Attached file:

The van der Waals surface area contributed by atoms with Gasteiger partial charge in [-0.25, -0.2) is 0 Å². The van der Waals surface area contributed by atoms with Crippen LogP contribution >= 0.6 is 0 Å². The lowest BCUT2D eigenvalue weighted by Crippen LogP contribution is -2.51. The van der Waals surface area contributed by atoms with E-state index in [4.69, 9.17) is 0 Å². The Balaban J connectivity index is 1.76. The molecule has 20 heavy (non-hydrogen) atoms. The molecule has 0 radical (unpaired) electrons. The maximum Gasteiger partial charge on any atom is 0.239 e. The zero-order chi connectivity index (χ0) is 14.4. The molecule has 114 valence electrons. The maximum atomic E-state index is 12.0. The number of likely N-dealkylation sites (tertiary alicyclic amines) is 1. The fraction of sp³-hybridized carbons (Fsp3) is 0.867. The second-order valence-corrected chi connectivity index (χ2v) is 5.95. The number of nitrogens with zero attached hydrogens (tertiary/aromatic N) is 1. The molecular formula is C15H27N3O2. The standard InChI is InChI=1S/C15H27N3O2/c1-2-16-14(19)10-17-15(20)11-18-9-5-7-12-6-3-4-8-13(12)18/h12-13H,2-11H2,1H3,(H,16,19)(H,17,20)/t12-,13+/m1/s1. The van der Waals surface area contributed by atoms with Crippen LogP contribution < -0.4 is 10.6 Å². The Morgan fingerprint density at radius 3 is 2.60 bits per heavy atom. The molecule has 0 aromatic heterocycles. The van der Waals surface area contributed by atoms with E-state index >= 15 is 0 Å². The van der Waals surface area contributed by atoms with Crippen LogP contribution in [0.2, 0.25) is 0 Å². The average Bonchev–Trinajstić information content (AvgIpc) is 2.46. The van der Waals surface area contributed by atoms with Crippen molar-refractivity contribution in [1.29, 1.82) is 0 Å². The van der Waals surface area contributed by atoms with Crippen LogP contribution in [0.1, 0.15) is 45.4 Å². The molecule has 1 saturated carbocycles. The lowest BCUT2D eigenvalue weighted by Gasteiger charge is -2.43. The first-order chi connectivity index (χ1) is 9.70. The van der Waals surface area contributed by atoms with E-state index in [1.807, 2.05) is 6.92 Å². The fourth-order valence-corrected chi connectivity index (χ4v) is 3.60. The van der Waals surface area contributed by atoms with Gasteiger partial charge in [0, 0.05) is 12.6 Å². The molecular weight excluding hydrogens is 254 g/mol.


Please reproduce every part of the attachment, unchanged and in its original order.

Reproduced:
The van der Waals surface area contributed by atoms with Gasteiger partial charge in [-0.25, -0.2) is 0 Å². The van der Waals surface area contributed by atoms with Crippen LogP contribution >= 0.6 is 0 Å². The lowest BCUT2D eigenvalue weighted by Crippen LogP contribution is -2.51. The van der Waals surface area contributed by atoms with E-state index in [4.69, 9.17) is 0 Å². The Balaban J connectivity index is 1.76. The molecule has 20 heavy (non-hydrogen) atoms. The molecule has 0 radical (unpaired) electrons. The maximum Gasteiger partial charge on any atom is 0.239 e. The zero-order chi connectivity index (χ0) is 14.4. The molecule has 114 valence electrons. The maximum atomic E-state index is 12.0. The number of likely N-dealkylation sites (tertiary alicyclic amines) is 1. The fraction of sp³-hybridized carbons (Fsp3) is 0.867. The second-order valence-corrected chi connectivity index (χ2v) is 5.95. The number of nitrogens with zero attached hydrogens (tertiary/aromatic N) is 1. The molecular formula is C15H27N3O2. The standard InChI is InChI=1S/C15H27N3O2/c1-2-16-14(19)10-17-15(20)11-18-9-5-7-12-6-3-4-8-13(12)18/h12-13H,2-11H2,1H3,(H,16,19)(H,17,20)/t12-,13+/m1/s1. The van der Waals surface area contributed by atoms with Crippen LogP contribution < -0.4 is 10.6 Å². The Morgan fingerprint density at radius 3 is 2.60 bits per heavy atom. The molecule has 0 aromatic heterocycles. The van der Waals surface area contributed by atoms with E-state index >= 15 is 0 Å². The van der Waals surface area contributed by atoms with Crippen LogP contribution in [0.2, 0.25) is 0 Å². The average Bonchev–Trinajstić information content (AvgIpc) is 2.46. The van der Waals surface area contributed by atoms with Crippen molar-refractivity contribution in [1.29, 1.82) is 0 Å². The van der Waals surface area contributed by atoms with Crippen LogP contribution in [0.1, 0.15) is 45.4 Å². The molecule has 1 saturated carbocycles. The lowest BCUT2D eigenvalue weighted by Gasteiger charge is -2.43. The first-order chi connectivity index (χ1) is 9.70. The van der Waals surface area contributed by atoms with E-state index in [1.807, 2.05) is 6.92 Å². The fourth-order valence-corrected chi connectivity index (χ4v) is 3.60. The van der Waals surface area contributed by atoms with Gasteiger partial charge in [0, 0.05) is 12.6 Å². The molecular weight excluding hydrogens is 254 g/mol.